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Republic. of the Philippines


, SECURITIES AND EXCHANGE COMMISSION
SEC Building, EDSA,Greenhills"Mandaluyong City, Metro Manila

13 March 2006

SEC Opinion No. 06-20


Dissolution of sulJsidiaries

MR. ARIEL G. PALACIOS


Head, Equity Investment Monitoring Office
AFP Retirement and Separation Benefits System
Camp Gen. Emilio Aguinaldo, Quezon City

Sir

This refers to your letter dated 05 December 2005, requesting


clarific?-tionrelative to the closure of some of your subsidiaries. You disclosed
in your letter that most of your subsidiaries have decided to close by applying
Section 120 of the Corporation Code which provides for dissolution by
shortening of corporate term.

You posed several questions, enumerated as follows:

1. If, suppose the Corporation decided to shorten its term to January of this
year and is now attending to its tax clearance so that the amended Articles of
Incorporation can be submitted to your Commission, does the phrase "or the
expiration of the shortened term, as the case may be" mean that the Corporation no
longer exist today, being December?

2. If it no longer exists, can the board of directors turn over the affairs to a
trustee in order to save on expenses? Will this also require a separate
amendment to the Articles of Incorporation?

3. Can the provisions of Sec. 121 of the Corporation Code apply to the
corporations who do not have any funds to file anything and where the
Commission on Audit prevents the stockholder from cover~pgexpenses?

4. Can Section 22 of the Corporation Code apply to two corporations that have .
never commenced its business, namely School of Technology Advancement
and Research and Monterrosa Development Corporation. Can the liquidation
process be undertaken with respect to these two corporations?
"'4";;'c7'''' -{'.d' .;";~~~:?WN'i~1iY;~h93ie'1l11g0
corporale
may .,pe.aff~ct~d"pY;'~'Illending
t~rnw.;:"~A;yol~l"lt~!*;'rdiss.olution
thearticlesof.i',insprporationto. shorten'!he, corp9J:'ate term
pursuant to the provisions of the Code. A copy of the amended
1

, articles of incorporation shall be submitted to the Securities and


Exchange Commission in accordance, with the.;g:ode; Upon
approval of the amended articles of incorporation or the
expiration of the shortened term, as the case may be, the
corporation shall be deemed dissolved without any further
proceedings, subject to the provisions of this Code on
liquidation." (underscoring ours)

It is apparent from the abovementioned provision that it is only upon


approval of the amended articles of incorporation by the SEC that the
corporation shall be deemed dissolved. This means that if the shortened term,
as proposed in the amendment of the articles of incorporation, expires before
the approval by the SEC, the corporation will not be automatically dissolved
upon such expiration but only upon SEC approval of the amendment. On the
other hand, if the SEC gives its approval before such shortened term expires,
the dissolution can take effect only upon the expiration of such shortened
term.1

The pertinent provision to answer your second question is quoted


hereunder:

"SECTION122. Corporate Liquidation. Every


corporation whose charter expires by its own limitation or is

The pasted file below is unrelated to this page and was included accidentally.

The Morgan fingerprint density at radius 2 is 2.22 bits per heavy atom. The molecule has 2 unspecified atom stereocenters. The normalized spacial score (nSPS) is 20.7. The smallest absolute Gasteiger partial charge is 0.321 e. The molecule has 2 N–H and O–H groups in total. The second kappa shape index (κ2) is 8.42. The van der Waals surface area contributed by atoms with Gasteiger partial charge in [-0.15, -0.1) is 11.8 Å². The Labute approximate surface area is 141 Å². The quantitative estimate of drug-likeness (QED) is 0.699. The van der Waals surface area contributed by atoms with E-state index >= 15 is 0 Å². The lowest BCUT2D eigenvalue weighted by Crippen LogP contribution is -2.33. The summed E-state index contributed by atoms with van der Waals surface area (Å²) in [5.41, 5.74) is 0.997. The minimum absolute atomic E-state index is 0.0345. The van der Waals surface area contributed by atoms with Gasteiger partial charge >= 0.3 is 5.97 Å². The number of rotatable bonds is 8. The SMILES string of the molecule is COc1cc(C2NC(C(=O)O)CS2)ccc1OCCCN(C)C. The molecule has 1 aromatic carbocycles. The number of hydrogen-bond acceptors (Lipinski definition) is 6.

annulled by forfeiture or otherwise, or whose corporate existence
for other purposes is terminated in any other manner, shall
nevertheless be continued as a body corporate for three (3) years
after the time when it would have been so dissolved, xxx.

At any time during said three (3) years, said corporation is


authorized and empowered to convey all of its property to trustees for
the benefit of stockholders members, creditors, and other persons in
interest. xxx."(emphasis supplied)

The usual procedure of liquidation is by the corporation itself through


its board of directors. Thus, our Supreme Court has held that "the normal

1 Campos, The Corporation Code, Vol. II p. 369 [1990]


pure is for the creditors and executive officers to have charge.


:;~p"operation, though there is the alternative method of assigning the
PrE0ration to trustees for the benefit of its creditors and shareholders.1I2
;" ~

:~~iig~;%!~\~eboard of directors can turn over the winding up affairs of the


cOfJJoratiori:toatrustee.

AsJot!'y~ur third question, Section 121 of the Corporation Code applies


to involuntary ,dissolution wherein a corporation may be dissolved by the
/I

Securities and Exchange Commission upon filing of a verified complaint and


after proper notice and hearing on grounds provided by existing laws, rules
and regulations./I Said section illustrates how involuntary dissolution may be
effected.

We would like to point out that, with respect to your fourth question,
verification with the Company Registration and Monitoring Department
(CRMD) shows that both School of Technology Advancement and Research
Inc. and Monterrosa D'evelopment Corporation have engaged in business
operations and are still actively operating. Attached is a copy of the document
index list issued by the CRMD.

Section 22 of the Corporation Code provides for the effects of non-use of


corporate charter and continuous inoperation of a corporation. This section is
clearly not applicable to both the School of Technology Advancement and
Research Inc. and Monterrosa Development Corpor';ltion.

Please be advised accordingly.

veryw:rs,
VERNETTE G. UMALI-PACO
General Counsel

2 SEC letter to Mr. Julio H. Agcaoili, October 10, 1990 [citing Agbayani, Commercial Laws of the
Philippines, citing China Banking Corp. VS. Michelin &.Cie, G.R. No. 36930, June 30, 1933]